ALSO READAfter two decades, India finds spot in FIFA's top 100 teams FIFA U-17 World Cup: Hero MotoCorp extends support to Indian football team India scraps import duty on goods for FIFA U-17 World Cup FIFA U-17 World Cup: India's chances and what the tournament means for it U-17 World Cup: Indian football's moment of reckoning is here
Football minnows India stand on the cusp of history as the hosts are set to make their debut in a FIFA event against the formidable US in a group match of the U-17 World Cup, which begins here tomorrow.
India qualified automatically for the event as hosts. They have prepared well with the All India Football Federation (AIFF) sending the players for training tours in Europe and a tournament in Mexico but the home side are the clear underdogs.
Known for its man-to-man marking, US are the clear favourites in the Group A match at the refurbished Jawaharlal Nehru Stadium.
Most of the American players ply their trade in Major League Soccer youth teams and a couple of them are set to play in top European clubs as well.
India would enjoy the home advantage and captain Amarjit Singh and his team-mates have promised to be competitive at the showpiece event.
The feat of playing in India's first-ever FIFA tournament should spur them to bring out their best and deliver something worthy of a host country. They will also be the first Indian players to feature in any World Cup.
More than that, odds are heavily against India tomorrow as the players lacked competitive matches besides they didn't attend any professional academies, unlike their American counterparts.
Moreover, the Indian team was assembled in just seven months by head coach Luis Norton de Matos who took over in March after the sacking off German Nicolai Adam.
Adam, who was made India U-17 head coach in February 2015, built a team by scouting talent from across the country through trials and tournaments but he got the boot early this year after a reign of two years for allegedly abusing the players.
Portuguese de Matos made several changes in the team, bringing in at least half a dozen players in key positions.
The two teams are more or less unknown quantities to each other. A pragmatic de Matos has, however, warned against any miracles from his boys, conceding that there is a big gap between his boys and the other teams.
He has no illusions in the difference in quality between European and American players who have spent at least six-seven years in a professional academy.
The Portuguese tactician has indicated that India cannot play an open game and his focus would be on strong defence and not to concede goals. His strategy would be to rely on smooth and swift transitions from defence to offence and hit on the counter-attacks.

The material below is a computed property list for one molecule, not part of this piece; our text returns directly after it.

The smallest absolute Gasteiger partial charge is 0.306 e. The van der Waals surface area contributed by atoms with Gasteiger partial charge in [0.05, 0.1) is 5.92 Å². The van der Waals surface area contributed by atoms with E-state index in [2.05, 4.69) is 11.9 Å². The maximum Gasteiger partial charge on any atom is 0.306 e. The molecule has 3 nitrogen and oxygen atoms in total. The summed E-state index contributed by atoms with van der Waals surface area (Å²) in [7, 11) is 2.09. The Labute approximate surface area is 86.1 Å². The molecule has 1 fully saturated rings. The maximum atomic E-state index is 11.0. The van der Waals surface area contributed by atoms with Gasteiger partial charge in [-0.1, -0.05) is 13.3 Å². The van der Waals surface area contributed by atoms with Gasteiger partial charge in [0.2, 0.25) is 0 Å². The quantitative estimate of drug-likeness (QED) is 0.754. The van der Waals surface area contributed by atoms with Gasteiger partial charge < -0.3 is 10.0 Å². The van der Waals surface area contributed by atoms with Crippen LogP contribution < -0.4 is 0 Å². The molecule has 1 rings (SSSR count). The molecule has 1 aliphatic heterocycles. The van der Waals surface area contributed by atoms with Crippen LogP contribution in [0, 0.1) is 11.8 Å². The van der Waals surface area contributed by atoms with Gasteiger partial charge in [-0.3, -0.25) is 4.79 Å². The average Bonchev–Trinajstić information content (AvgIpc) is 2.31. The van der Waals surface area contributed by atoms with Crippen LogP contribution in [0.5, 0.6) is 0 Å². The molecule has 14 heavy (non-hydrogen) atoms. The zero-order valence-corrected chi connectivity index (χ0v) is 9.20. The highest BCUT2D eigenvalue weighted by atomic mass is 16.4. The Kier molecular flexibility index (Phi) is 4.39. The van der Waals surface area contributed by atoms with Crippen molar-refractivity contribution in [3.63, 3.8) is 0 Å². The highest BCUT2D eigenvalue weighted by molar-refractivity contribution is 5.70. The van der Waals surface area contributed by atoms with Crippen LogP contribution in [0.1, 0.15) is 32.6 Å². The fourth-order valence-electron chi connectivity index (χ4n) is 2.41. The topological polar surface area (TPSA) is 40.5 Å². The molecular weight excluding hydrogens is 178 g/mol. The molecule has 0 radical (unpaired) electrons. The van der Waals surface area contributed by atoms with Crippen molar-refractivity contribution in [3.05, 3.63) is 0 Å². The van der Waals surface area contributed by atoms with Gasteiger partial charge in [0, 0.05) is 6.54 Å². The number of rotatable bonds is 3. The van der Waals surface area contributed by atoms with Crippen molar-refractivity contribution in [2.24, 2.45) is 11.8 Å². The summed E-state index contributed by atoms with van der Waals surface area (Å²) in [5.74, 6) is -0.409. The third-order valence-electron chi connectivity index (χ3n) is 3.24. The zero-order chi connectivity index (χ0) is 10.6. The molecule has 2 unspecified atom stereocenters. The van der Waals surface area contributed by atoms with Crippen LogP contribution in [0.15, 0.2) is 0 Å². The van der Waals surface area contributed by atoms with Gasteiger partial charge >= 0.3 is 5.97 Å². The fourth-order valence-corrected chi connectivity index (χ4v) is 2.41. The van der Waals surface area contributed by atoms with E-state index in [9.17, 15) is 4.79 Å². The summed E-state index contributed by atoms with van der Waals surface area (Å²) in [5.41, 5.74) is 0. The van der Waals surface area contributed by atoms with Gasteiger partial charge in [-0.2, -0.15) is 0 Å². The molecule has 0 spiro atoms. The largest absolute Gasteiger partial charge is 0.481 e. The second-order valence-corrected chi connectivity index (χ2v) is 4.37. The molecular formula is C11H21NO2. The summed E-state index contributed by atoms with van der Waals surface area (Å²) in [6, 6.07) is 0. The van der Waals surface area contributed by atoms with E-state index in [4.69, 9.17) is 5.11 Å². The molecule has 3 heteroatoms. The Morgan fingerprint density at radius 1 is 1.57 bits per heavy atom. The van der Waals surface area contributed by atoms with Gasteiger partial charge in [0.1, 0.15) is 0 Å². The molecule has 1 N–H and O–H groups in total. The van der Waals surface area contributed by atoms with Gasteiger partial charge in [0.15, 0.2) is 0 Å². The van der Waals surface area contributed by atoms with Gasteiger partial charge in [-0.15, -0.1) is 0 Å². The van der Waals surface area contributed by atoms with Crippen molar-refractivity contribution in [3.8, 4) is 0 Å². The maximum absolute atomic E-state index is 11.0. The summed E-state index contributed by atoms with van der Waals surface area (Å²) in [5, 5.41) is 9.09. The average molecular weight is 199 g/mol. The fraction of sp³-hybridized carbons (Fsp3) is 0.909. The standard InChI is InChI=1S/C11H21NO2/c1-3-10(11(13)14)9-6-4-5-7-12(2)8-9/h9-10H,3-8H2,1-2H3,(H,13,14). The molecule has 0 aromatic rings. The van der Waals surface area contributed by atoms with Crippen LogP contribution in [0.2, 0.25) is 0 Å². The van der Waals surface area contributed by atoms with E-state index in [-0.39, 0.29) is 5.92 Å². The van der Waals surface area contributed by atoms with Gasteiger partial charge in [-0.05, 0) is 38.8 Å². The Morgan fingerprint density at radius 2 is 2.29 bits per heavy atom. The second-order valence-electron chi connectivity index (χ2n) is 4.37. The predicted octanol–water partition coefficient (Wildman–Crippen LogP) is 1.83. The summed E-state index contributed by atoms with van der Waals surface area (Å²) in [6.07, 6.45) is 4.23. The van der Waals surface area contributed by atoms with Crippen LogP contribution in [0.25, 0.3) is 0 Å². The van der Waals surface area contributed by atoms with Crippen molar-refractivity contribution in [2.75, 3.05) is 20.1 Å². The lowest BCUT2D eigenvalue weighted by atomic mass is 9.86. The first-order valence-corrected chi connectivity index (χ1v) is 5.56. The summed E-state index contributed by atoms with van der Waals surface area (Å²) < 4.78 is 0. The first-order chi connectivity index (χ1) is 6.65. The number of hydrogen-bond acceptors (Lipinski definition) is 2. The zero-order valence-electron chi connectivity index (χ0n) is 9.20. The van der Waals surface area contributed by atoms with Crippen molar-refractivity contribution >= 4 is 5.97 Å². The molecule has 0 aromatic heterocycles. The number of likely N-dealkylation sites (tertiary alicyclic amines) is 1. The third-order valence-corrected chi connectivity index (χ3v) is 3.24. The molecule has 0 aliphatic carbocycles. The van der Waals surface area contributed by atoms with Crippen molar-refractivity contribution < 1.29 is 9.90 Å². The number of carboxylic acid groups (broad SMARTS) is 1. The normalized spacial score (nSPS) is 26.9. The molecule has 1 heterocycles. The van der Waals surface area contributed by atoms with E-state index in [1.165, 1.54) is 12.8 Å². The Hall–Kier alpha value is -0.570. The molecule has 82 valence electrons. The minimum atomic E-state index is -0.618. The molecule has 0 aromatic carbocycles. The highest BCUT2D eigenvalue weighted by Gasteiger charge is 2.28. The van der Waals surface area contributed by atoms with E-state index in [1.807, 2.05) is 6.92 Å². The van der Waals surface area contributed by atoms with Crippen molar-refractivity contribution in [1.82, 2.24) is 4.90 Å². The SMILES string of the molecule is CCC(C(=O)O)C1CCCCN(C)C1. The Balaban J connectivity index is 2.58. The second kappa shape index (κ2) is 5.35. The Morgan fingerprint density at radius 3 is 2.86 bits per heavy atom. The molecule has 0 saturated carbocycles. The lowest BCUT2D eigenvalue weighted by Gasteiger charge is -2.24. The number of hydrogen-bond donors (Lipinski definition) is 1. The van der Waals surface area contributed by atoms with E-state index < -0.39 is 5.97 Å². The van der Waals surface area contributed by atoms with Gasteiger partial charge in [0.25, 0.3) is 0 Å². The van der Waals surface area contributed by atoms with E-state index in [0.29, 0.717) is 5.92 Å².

He is expected to start Moirangthem Dheeraj Singh at the goal while two regular centre-backs Anwar Ali and Jitendra Singh are certainties.
Sanjeev Stalin should start as the left fullback while Hendry Antonay is expected to man the right full back's position in place of Boris Singh, who was ruled out after picking up a red card against Iran in the AFC U-16 Championship in Goa last year.
The six-feet-two inch defensive midfielder Jackson Singh could be the key man who will strengthen the defence as well besides helping captain Amarjit and Suresh Singh Wanjam in the midfield.
Komal Thatal, who scored a brilliant goal in India's campaign against Brazil in the BRICS Cup last year, has been doing well at the left flank while Aniket Jadhav is expected to start as the lone striker.
De Matos has conceded that the US are strong in offence and the Indian defence and the goalkeeper will have to be strong and patient enough to thwart attacks from the opposition.
"They (USA) will be strong in attack and we have to prepare to counter their attack. We have to be strong in defence," de Matos said.
Captain and striker Josh Sargent will sign with Bundesliga club Werder Bremen next February when he turns 18. He also played at the U-20 World Cup in Korea earlier this year, making him the first US player since Freddy Adu in 2003 to play in the U-20 and U-17 World Cups in the same year.
Tim Weah, son of former FIFA World Player of the Year and Liberia great George Weah, is another striker and a big talent. He signed with Paris Saint Germain earlier this year.
US head coach John Hackworth has, however, refused to take India likely in their opening match.
"We've played India once before, we were successful against them. But it wasn't in the opening game of the World Cup, it wasn't them hosting a World Cup. My feeling is that, and from the information I've heard, there's going to be a very loud crowd.
"They (India) are incredibly athletic and hard-working team. We are going to have to beat the host country in the opening game and that is a difficult challenge," Hackworth said.
The US team has 17 players who were part of the team that played in the qualifying tournament — 2017 CONCACAF U-17 Championship in April -- in which it had finished second, losing to Mexico in the final on penalties.
(Only the headline and picture of this report may have been reworked by the Business Standard staff; the rest of the content is auto-generated from a syndicated feed.)